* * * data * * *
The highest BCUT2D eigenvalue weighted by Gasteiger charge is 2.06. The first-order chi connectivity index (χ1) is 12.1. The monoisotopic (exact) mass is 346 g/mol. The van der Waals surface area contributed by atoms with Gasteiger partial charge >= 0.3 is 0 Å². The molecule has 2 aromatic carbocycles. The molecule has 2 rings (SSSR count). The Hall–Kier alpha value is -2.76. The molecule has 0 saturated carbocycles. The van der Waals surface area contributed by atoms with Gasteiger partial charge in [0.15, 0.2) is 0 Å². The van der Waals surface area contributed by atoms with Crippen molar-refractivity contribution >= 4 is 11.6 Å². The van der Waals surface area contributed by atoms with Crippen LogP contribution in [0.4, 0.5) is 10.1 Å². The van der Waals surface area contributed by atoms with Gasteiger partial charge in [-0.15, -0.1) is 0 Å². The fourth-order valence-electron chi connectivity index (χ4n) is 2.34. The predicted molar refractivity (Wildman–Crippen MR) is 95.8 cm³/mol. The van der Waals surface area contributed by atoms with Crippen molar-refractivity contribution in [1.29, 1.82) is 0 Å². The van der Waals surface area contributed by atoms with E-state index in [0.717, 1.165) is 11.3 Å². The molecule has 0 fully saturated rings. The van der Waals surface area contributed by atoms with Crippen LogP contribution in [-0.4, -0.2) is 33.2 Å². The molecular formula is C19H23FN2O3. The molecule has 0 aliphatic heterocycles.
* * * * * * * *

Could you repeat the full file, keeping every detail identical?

The highest BCUT2D eigenvalue weighted by Gasteiger charge is 2.06. The first-order chi connectivity index (χ1) is 12.1. The monoisotopic (exact) mass is 346 g/mol. The van der Waals surface area contributed by atoms with Gasteiger partial charge >= 0.3 is 0 Å². The molecule has 2 aromatic carbocycles. The molecule has 2 rings (SSSR count). The Hall–Kier alpha value is -2.76. The molecule has 0 saturated carbocycles. The van der Waals surface area contributed by atoms with Gasteiger partial charge in [0.15, 0.2) is 0 Å². The van der Waals surface area contributed by atoms with Crippen molar-refractivity contribution >= 4 is 11.6 Å². The van der Waals surface area contributed by atoms with Crippen LogP contribution in [0.4, 0.5) is 10.1 Å². The van der Waals surface area contributed by atoms with Gasteiger partial charge in [-0.15, -0.1) is 0 Å². The fourth-order valence-electron chi connectivity index (χ4n) is 2.34. The predicted molar refractivity (Wildman–Crippen MR) is 95.8 cm³/mol. The van der Waals surface area contributed by atoms with Crippen molar-refractivity contribution in [1.29, 1.82) is 0 Å². The van der Waals surface area contributed by atoms with E-state index in [0.717, 1.165) is 11.3 Å². The molecule has 0 fully saturated rings. The van der Waals surface area contributed by atoms with Crippen LogP contribution in [-0.4, -0.2) is 33.2 Å². The molecular formula is C19H23FN2O3. The molecule has 0 aliphatic heterocycles.